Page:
Using DXO ViewPoint to Correct Distortion

Discussion in 'Image Processing' started by entropic remnants, May 5, 2013.

  1. entropic remnants

    entropic remnants SC All-Pro

    Mar 3, 2013
    John Griggs
    I got DXO ViewPoint software for distortion correction while it's on sale for $49 and it's a mixed bag but I'll use it for some things.

    For instance, some found the distortion of the ball a problem in the following shot. I thought it was kind of surreal looking, but it wasn't generally appreciated and that's a problem when an image doesn't present like you want it to.

    This image and it's derivatives are all taken with a Panasonic G5 and the Lumix 7-14mm f/4 lens.

    8689394569_ca6baff9de_c.
    Come and Play with Us! Forever, and ever, and ever... by Entropic Remnants, on Flickr

    Okay so with the problem stated, I fired up Lightroom and made a virtual copy of the original image and right clicked on "Edit In" and selected "DXO ViewPoint".

    Here was my first attempt letting the software select the correction. It completely corrected the roundness of the ball but made the shot into a mild fisheye shot doing it. As a result of the stretching, I lost the top of the arch and that bothered me.

    8712616912_cbdfc42616_c.
    Come and Play with Us! Forever, and ever, and ever...(alternate edit) by Entropic Remnants, on Flickr

    So I went back in and had another whack at it and reduced the amount of correction in manual. The ball is now not quite round, and the fisheye distortion is less. I also have more of the top of the arch. Not a bad compromise.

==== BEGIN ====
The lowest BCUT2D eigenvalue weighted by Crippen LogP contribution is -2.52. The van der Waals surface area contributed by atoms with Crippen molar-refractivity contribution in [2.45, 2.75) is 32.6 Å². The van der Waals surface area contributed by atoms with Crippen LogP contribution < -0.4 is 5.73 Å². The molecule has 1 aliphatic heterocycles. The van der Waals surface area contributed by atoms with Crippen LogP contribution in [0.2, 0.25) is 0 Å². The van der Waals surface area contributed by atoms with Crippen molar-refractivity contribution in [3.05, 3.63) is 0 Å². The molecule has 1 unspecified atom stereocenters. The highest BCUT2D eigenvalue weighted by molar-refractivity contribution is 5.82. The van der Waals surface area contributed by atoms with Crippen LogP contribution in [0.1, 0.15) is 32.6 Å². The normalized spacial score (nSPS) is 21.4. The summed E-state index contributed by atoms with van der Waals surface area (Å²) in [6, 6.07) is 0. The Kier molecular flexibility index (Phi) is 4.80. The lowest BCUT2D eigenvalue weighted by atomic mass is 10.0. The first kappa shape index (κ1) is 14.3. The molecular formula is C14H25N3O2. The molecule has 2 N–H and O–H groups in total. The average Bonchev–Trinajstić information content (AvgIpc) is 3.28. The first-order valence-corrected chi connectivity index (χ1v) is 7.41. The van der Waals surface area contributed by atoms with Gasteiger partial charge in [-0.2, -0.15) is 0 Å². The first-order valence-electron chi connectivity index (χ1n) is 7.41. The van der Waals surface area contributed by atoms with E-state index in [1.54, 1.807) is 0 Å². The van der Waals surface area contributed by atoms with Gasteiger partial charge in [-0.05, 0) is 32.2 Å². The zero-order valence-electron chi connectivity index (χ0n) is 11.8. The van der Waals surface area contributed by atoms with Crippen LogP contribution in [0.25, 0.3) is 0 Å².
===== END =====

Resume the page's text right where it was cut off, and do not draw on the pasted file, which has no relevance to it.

I've also made some other editing tweaks. If color/contrast and so forth looks a little different -- it is but it's not from ViewPoint.

    8712693380_549f3f0112_c.
    Come and Play with Us! Forever, and ever, and ever...(alternate edit 2) by Entropic Remnants, on Flickr

    Now you clever folks might say, "I can correct that fisheye problem now with Lightroom's distortion slider". No, you can't.

    When you do that, the ball goes back to being oval and you've got the original shot again minus some edge loss, lol.

    So if you get this software be advised: it's not a panacea for everything.
     
  2. Luckypenguin

    Luckypenguin SC Hall of Famer

    Dec 24, 2010
    Brisbane, Australia
    Nic
    So the software is actually partially undoing the lens distortion correction?
     
  3. entropic remnants

    entropic remnants SC All-Pro

    Mar 3, 2013
    John Griggs
    Yeah, that appears to be what it is doing. Here it is not undoing any software correction -- it's actually turning an ultrawide shot back into a fisheye shot to remove the corner distortion. Not at all what I was expecting when I bought it but though disappointing it's still useful I think.
     
  4. jloden

    jloden SC Veteran

    266
    Jun 30, 2012
    Jay
    If you wanted to get really tricky, I bet you could probably correct in DxO then cut/merge the corrected round ball into the original shot in Photoshop to replace the ovaled one. Lot of work but might be worth it if you like the image enough to want to mess around with it that much.
     
  5. ajramirez

    ajramirez SC All-Pro

    Jul 9, 2010
    Caguas, Puerto Rico
    Antonio
    It's actually not that hard to do.

    John, I hope you don't mind but I tried it with screen grabs from your two shots and it's fairly easy to merge a crop section of the DXO corrected ball shot with the original shot (minus the ball section). It would actually be even easier if both shots are processed equally, so that the tones match. If you authorize me, I can post the composite shot for you to see. Otherwise, I'll make sure to delete it from my files.